News / Asia

    Thai PM Invokes Natural Disaster Law as Floods Reach Bangkok

    A Thai resident uses a makeshift float to keep his dog dry as he pulls a woman along flooded streets in Rangsit district at the outskirts of Bangkok, Thailand, October 21, 2011.
    A Thai resident uses a makeshift float to keep his dog dry as he pulls a woman along flooded streets in Rangsit district at the outskirts of Bangkok, Thailand, October 21, 2011.

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    Ron Corben

    Thai Prime Minister Yingluck Shinawatra has invoked special civil powers granted under the country's natural disaster law as Bangkok residents brace for flood waters. The steps by the Prime Minister to streamline flood relief operations follow criticism of her government's handling of the crisis.

    Friday, Shinawatra invoked a 2007 disaster prevention and mitigation law giving her full authority to prosecute officials for negligence if they fail to follow instructions.

    The move follows days of criticism over her two month old administration's response to the mounting flood disaster, the country's worst in five decades.

    The United Nations said Friday 342 people have been killed and nearly 2.5 million more affected by the floods in Thailand alone.  Another 336 have died in Cambodia, Vietnam and Laos, where nearly two million people are affected.  

    The Prime Minister said the armed forces were also ordered to increase protection for key state monuments and buildings in Bangkok, including the Royal Palace utility units and the major airports.

    Accountability

    Kokaew Pikulthong, a government member of the ruling Pheu Thai Party, says Prime Minister Yingluck has found it a challenge to impose her authority, especially as the government has only been in power since August. Kokaew also said there has been difficulty in some places where people have resisted calls to allow water to flow through community areas.

    "[Prime Minister Yingluck] isn't familiar with the official style, she doesn't know who is capable, who is accountable," said Kokaew. "She doesn't know these people well, so when she has a plan or wants to do anything, she cannot. I have said that she works very hard to solve the problem, but many functions or many crews that she has don't work as well as she wants - that's the problem."

    Kokaew said there were difficulties in allocating funds and criticized sections of the armed forces for failing to provide sufficient personnel when called on for emergency flood relief.

    Officials are now scrambling to prevent major flooding in the capital city, which sits between billions of cubic meters of water from the central plains and its ultimate destination in the Gulf of Thailand.

    Public discontent

    Opinion polls have shown discontent over the government's public response to the crisis, particularly conflicting official statements on the danger to communities and delays in alerting locals about rising waters.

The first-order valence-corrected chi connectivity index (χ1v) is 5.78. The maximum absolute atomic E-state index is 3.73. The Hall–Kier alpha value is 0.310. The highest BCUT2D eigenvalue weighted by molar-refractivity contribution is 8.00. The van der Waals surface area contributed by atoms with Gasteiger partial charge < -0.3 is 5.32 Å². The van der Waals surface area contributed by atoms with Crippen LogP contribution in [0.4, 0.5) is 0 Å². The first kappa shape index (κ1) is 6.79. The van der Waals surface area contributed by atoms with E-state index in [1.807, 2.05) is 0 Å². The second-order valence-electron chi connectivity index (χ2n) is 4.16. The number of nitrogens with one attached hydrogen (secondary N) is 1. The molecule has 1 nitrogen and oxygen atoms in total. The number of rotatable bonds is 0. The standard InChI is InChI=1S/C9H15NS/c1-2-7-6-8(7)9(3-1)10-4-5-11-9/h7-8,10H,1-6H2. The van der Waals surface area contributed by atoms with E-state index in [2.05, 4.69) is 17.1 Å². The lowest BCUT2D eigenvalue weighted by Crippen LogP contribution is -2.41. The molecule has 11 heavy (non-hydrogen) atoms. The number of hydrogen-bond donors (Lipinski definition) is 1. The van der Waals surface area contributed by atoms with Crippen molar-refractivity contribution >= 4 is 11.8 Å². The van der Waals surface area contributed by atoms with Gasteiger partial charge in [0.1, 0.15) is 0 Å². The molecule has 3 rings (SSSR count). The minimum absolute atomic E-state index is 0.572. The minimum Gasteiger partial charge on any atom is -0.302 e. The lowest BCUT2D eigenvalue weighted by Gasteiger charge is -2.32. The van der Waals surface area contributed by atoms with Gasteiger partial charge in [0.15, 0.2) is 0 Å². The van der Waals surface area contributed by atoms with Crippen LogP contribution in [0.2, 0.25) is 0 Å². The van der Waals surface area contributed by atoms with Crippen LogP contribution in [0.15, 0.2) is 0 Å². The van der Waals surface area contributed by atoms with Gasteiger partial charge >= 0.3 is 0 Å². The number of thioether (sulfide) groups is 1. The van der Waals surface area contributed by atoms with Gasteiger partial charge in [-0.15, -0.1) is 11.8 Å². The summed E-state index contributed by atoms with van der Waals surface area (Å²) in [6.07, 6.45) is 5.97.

Buranaj Smutharak, a member of the opposition Democrat Party, says inexperience within the government has been a key factor for the problems.

    "It's actually not politics but the inexperience of this current government and its failure in adequately handling the crisis of this flooding," said Buranaj.  "Ever since the initial warning came from the Irrigation Department, the governments' central command continuously failed to assess the relevant data, execute the punitive measures and effectively communicate to the general public."

    Thitinan Pongsudhirak, a political scientist at Chulalongkorn University, also blamed structural problems within the government, such as overlapping authority and agencies that are not organized to collaborate.

    "In a place like Thailand - which lacks policy coordination, which is beset by chronic interagency conflict, flooding disasters like this are likely to have a severe effect," said Thitinan.  "And Yingluck's leadership has been lacking. She has strengths and weaknesses. Her strength is that she has good temperament. [But] she lacks decisiveness in a time like this."

    Impact

    The Industry ministry says more than 14,000 factories have been hit by floods, including major industrial estates, with the loss of up to 600,000 jobs. Annual economic growth has been slashed and the World Bank is forecasting negative growth over the last quarter of 2011.

    Economist Somphob Manarungsan says the government's handling of the post flood recovery will be a key factor to its long term popularity.

    "After the flooding calms down there will be the reconstruction," said Somphob.  "That will be much more important. If the government has a clear policy, correct policy it may still maintain some popularity; but in the end they could not hand the post flooding crisis, well I think their credibility may be negatively affected."

    Scientists warn it may take up to six weeks for the floods to fully subside, with economic losses at close $6 billion. But economists expect additional government spending on recovery to boost economic growth into early 2012.

    Related report by Daniel Schearf:

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